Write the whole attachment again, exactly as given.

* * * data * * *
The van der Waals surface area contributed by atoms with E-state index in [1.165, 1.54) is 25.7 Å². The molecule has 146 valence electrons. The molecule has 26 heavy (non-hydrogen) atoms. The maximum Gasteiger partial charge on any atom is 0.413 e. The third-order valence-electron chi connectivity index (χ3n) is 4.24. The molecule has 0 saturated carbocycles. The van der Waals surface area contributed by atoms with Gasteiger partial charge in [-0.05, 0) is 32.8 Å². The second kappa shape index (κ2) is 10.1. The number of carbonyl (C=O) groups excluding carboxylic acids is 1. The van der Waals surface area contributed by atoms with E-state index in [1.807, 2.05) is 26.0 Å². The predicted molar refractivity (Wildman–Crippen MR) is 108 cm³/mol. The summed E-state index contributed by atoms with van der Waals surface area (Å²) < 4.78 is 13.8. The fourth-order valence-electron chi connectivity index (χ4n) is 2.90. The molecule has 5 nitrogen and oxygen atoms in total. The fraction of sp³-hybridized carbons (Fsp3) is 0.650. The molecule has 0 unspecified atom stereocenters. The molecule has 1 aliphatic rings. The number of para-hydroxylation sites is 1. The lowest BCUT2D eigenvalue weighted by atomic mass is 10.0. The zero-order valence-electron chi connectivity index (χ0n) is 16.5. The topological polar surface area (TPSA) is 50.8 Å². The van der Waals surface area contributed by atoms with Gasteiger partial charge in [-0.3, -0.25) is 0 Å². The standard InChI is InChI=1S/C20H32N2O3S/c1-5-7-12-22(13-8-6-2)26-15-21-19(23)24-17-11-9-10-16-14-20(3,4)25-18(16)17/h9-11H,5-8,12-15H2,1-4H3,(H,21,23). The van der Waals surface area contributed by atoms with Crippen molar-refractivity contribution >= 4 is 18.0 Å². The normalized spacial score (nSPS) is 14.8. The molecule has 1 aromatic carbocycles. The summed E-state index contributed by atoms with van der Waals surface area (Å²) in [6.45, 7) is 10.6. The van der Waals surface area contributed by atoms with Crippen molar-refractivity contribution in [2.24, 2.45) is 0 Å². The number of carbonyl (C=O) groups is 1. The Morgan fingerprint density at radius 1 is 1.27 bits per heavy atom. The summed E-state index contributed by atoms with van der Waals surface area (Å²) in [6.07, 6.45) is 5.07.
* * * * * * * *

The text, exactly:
The van der Waals surface area contributed by atoms with E-state index in [1.165, 1.54) is 25.7 Å². The molecule has 146 valence electrons. The molecule has 26 heavy (non-hydrogen) atoms. The maximum Gasteiger partial charge on any atom is 0.413 e. The third-order valence-electron chi connectivity index (χ3n) is 4.24. The molecule has 0 saturated carbocycles. The van der Waals surface area contributed by atoms with Gasteiger partial charge in [-0.05, 0) is 32.8 Å². The second kappa shape index (κ2) is 10.1. The number of carbonyl (C=O) groups excluding carboxylic acids is 1. The van der Waals surface area contributed by atoms with E-state index in [1.807, 2.05) is 26.0 Å². The predicted molar refractivity (Wildman–Crippen MR) is 108 cm³/mol. The summed E-state index contributed by atoms with van der Waals surface area (Å²) < 4.78 is 13.8. The fourth-order valence-electron chi connectivity index (χ4n) is 2.90. The molecule has 5 nitrogen and oxygen atoms in total. The fraction of sp³-hybridized carbons (Fsp3) is 0.650. The molecule has 0 unspecified atom stereocenters. The molecule has 1 aliphatic rings. The number of para-hydroxylation sites is 1. The lowest BCUT2D eigenvalue weighted by atomic mass is 10.0. The zero-order valence-electron chi connectivity index (χ0n) is 16.5. The topological polar surface area (TPSA) is 50.8 Å². The van der Waals surface area contributed by atoms with Gasteiger partial charge in [-0.3, -0.25) is 0 Å². The standard InChI is InChI=1S/C20H32N2O3S/c1-5-7-12-22(13-8-6-2)26-15-21-19(23)24-17-11-9-10-16-14-20(3,4)25-18(16)17/h9-11H,5-8,12-15H2,1-4H3,(H,21,23). The van der Waals surface area contributed by atoms with Crippen molar-refractivity contribution >= 4 is 18.0 Å². The normalized spacial score (nSPS) is 14.8. The molecule has 1 aromatic carbocycles. The summed E-state index contributed by atoms with van der Waals surface area (Å²) in [6.45, 7) is 10.6. The van der Waals surface area contributed by atoms with Crippen molar-refractivity contribution in [2.24, 2.45) is 0 Å². The number of carbonyl (C=O) groups is 1. The Morgan fingerprint density at radius 1 is 1.27 bits per heavy atom. The summed E-state index contributed by atoms with van der Waals surface area (Å²) in [6.07, 6.45) is 5.07.